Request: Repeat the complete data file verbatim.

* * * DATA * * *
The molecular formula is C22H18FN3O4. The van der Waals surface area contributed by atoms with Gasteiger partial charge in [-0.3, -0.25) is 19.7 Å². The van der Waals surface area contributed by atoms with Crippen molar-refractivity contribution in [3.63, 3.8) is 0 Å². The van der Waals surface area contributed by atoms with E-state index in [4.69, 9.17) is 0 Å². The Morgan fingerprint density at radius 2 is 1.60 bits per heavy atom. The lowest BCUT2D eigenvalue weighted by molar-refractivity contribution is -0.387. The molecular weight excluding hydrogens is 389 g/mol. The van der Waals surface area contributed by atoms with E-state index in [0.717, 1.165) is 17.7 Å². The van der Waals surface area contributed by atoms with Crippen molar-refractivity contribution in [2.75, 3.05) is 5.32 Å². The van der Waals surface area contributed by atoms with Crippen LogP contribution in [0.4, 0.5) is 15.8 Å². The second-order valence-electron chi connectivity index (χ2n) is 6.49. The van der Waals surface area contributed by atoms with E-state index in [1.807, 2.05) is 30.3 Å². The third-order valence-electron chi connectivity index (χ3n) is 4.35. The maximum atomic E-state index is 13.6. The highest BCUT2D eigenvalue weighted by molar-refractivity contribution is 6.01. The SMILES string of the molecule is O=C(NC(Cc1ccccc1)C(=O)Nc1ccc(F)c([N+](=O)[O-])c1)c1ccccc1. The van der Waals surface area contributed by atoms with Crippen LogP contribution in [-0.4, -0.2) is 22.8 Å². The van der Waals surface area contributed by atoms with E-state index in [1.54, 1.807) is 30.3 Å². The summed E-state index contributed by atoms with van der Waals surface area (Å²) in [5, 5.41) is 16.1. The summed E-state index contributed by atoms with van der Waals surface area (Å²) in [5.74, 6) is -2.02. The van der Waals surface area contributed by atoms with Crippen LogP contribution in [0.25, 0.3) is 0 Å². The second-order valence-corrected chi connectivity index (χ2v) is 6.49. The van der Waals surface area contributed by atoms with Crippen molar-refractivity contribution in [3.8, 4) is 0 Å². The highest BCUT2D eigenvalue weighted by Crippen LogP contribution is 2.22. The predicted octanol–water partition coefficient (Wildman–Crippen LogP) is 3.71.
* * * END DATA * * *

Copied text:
The molecular formula is C22H18FN3O4. The van der Waals surface area contributed by atoms with Gasteiger partial charge in [-0.3, -0.25) is 19.7 Å². The van der Waals surface area contributed by atoms with Crippen molar-refractivity contribution in [3.63, 3.8) is 0 Å². The van der Waals surface area contributed by atoms with E-state index in [4.69, 9.17) is 0 Å². The Morgan fingerprint density at radius 2 is 1.60 bits per heavy atom. The lowest BCUT2D eigenvalue weighted by molar-refractivity contribution is -0.387. The molecular weight excluding hydrogens is 389 g/mol. The van der Waals surface area contributed by atoms with E-state index in [0.717, 1.165) is 17.7 Å². The van der Waals surface area contributed by atoms with Crippen molar-refractivity contribution in [2.75, 3.05) is 5.32 Å². The van der Waals surface area contributed by atoms with Crippen LogP contribution in [0.4, 0.5) is 15.8 Å². The second-order valence-electron chi connectivity index (χ2n) is 6.49. The van der Waals surface area contributed by atoms with E-state index in [1.807, 2.05) is 30.3 Å². The third-order valence-electron chi connectivity index (χ3n) is 4.35. The maximum atomic E-state index is 13.6. The highest BCUT2D eigenvalue weighted by molar-refractivity contribution is 6.01. The SMILES string of the molecule is O=C(NC(Cc1ccccc1)C(=O)Nc1ccc(F)c([N+](=O)[O-])c1)c1ccccc1. The van der Waals surface area contributed by atoms with Crippen LogP contribution in [-0.4, -0.2) is 22.8 Å². The van der Waals surface area contributed by atoms with E-state index in [1.54, 1.807) is 30.3 Å². The summed E-state index contributed by atoms with van der Waals surface area (Å²) in [5, 5.41) is 16.1. The summed E-state index contributed by atoms with van der Waals surface area (Å²) in [5.74, 6) is -2.02. The van der Waals surface area contributed by atoms with Crippen LogP contribution in [0.25, 0.3) is 0 Å². The second-order valence-corrected chi connectivity index (χ2v) is 6.49. The van der Waals surface area contributed by atoms with Crippen molar-refractivity contribution in [3.8, 4) is 0 Å². The highest BCUT2D eigenvalue weighted by Crippen LogP contribution is 2.22. The predicted octanol–water partition coefficient (Wildman–Crippen LogP) is 3.71.